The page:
Earl of Michael Ancram (Devizes, Conservative)
My hon. Friend is absolutely right, and it is not for want of our asking for an apology that the Prime Minister has failed to give one. It is yet another indication of the Prime Minister's arrogance and his contempt not only for the House, but for his own rules in relation to his Ministers that he has not seen fit to come to the House to apologise. The Committee did not and could not, however, give the Government, the Prime Minister or Mr. Alastair Campbell a totally clean bill of health, hence our motion today.
We stand by our support for the action that was taken in Iraq. Like the Committee, we have no doubt, to quote paragraph 41 of the report, that
"the threat posed to UK forces was perceived as a real and present danger".
We believe that the development of weapons of mass destruction in the hands of Saddam Hussein and his refusal to comply with 18 UN Security Council resolutions justified action. That is why we supported the Government in the vote in the House on
That, however, is not the main issue of today's debate, which is about the way that the Government handled information in the run-up to that vote. The existence of weapons of mass destruction was not the sole justification for action, but they were certainly a part of it. The Prime Minister conceded that before the Liaison Committee on
"I accept entirely the legal basis for action was through weapons of mass destruction."
That brings me to the central purpose of today's debate. The Foreign Secretary rightly stated yesterday that the ability of the House to vote for or against war was a constitutional change. Not only was it a change but it carries grave responsibilities, which none of us on the night of the vote took lightly. Decisions of life and death can and must be taken only on the best information available. In the case of Iraq and Saddam Hussein, much of that information was bound to be intelligence-based and intelligence-provided. The House has no direct access to such intelligence but only what it is told by Ministers. The House must therefore be able to have total confidence not only in the intelligence information vouchsafed to it by the Prime Minister and his colleagues but in knowing what is intelligence-sourced and what is not. If that confidence is lacking or has been breached, the House cannot be responsibly asked to take on such grave matters.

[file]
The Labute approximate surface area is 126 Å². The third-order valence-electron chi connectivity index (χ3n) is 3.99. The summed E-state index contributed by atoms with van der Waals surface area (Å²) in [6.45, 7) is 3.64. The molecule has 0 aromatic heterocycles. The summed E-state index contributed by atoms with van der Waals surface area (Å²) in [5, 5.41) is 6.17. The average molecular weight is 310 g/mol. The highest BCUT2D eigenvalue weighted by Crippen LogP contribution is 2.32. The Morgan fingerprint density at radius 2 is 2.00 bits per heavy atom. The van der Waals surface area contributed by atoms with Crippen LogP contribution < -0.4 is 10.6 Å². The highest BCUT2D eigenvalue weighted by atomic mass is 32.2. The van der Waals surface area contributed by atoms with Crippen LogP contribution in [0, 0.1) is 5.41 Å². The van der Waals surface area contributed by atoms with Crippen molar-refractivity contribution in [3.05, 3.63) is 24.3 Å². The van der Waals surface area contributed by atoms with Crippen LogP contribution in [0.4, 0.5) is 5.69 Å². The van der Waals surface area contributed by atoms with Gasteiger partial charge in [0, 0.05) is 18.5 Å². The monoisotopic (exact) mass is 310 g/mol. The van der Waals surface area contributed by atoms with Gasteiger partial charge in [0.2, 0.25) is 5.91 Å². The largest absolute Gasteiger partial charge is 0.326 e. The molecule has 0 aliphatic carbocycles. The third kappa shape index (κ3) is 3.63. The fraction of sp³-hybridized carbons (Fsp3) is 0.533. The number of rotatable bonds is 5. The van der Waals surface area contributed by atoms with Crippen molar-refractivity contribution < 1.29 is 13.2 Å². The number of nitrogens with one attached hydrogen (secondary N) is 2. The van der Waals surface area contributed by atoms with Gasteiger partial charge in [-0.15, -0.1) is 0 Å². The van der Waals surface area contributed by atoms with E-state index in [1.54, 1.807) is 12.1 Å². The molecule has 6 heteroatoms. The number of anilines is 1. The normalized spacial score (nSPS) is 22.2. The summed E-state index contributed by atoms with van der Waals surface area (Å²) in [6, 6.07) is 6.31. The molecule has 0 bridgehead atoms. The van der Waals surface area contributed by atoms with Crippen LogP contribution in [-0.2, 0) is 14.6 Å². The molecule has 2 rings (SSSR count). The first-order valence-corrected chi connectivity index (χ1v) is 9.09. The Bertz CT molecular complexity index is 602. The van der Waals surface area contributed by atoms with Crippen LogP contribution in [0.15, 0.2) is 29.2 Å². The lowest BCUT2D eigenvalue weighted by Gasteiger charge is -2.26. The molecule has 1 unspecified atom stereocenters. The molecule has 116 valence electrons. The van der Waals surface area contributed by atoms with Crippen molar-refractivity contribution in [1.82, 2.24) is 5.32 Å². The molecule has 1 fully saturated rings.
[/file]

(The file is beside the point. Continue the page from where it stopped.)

The Prime Minister and the Government have an overriding duty to be scrupulous and consistent in the way that they provide intelligence material to Parliament. Over these last months, that has clearly not been the case. Two key areas exist, which are inevitably linked but nevertheless distinct: first, the status of the evidence on weapons of mass destruction, and secondly, the way in which the Government have handled and made public intelligence material. At the moment, the theme that links those more than anything else is that of confusion and inconsistency. In this area in which clarity is essential and consistency is vital, we have all found ourselves enmeshed in an increasingly tangled web that has been totally of the Government's weaving.